Taking Down Walls
Taking down a wall or removing a section of one is a part of most major remodeling projects. Over the years, many of my customers have had us break through a wall in a little used formal dining room to enlarge the kitchen and create an open floor plan.
We’ve also removed quite a few walls for homeowners who want to transform small adjoining bedrooms into a single master suite. And, of course, exterior walls frequently need to be removed for additions in order to help integrate the new space with the old.
Some walls can be removed without much fuss. Interior walls that run parallel to floor or ceiling joists generally do not bear the weight of upper floors or the roof, and can be removed completely. But all exterior walls and most walls with ceiling joists or beams resting on their top plates are structural. If one of these walls is removed, a beam must take its place to support the weight above.
Before tearing out a bearing wall, my carpenters build a temporary wall to carry the load until the new beam is in place. If the opening is 10 ft. long or less, we fabricate the beam on site from 2-by lumber and plywood. The depth of the beam is critical, and remodeling contractors rely on span tables to specify the right size.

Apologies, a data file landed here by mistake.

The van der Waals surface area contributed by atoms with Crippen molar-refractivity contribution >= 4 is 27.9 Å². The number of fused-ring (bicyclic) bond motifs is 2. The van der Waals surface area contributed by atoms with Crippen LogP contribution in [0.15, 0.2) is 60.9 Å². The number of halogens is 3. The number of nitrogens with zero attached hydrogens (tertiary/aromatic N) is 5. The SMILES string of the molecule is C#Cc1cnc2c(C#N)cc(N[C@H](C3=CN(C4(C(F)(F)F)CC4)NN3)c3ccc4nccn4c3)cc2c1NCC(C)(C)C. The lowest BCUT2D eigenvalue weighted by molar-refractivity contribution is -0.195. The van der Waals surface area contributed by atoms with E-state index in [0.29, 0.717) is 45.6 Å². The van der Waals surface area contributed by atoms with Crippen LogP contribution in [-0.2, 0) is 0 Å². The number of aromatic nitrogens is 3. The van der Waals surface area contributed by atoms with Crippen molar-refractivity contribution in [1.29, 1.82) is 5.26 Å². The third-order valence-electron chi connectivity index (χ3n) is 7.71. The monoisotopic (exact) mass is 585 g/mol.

For longer spans, engineered beams make more sense. There are two basic types. “Glulam” beams are made from lengths of solid lumber glued together; they can take a stain and varnish finish. Laminated veneer lumber (LVL) beams are made from wood veneer, and are usually covered with drywall or solid wood for appearance sake.
When removing a wall, I usually recommend that the homeowners leave a short section of the wall in place on either side of the new opening. This makes it a lot easier to install the beam, and it also creates a bit of a corner for placing chairs, cabinets and other furniture or decorating elements.
Whether the wall is completely or partially removed, the demolition work is messy, so we isolate the area with plastic sheeting. And one thing that few people plan on is the void in the finished flooring that’s revealed when the wall comes down. It has to be patched, or a whole new floor has to be part of remodeling plans.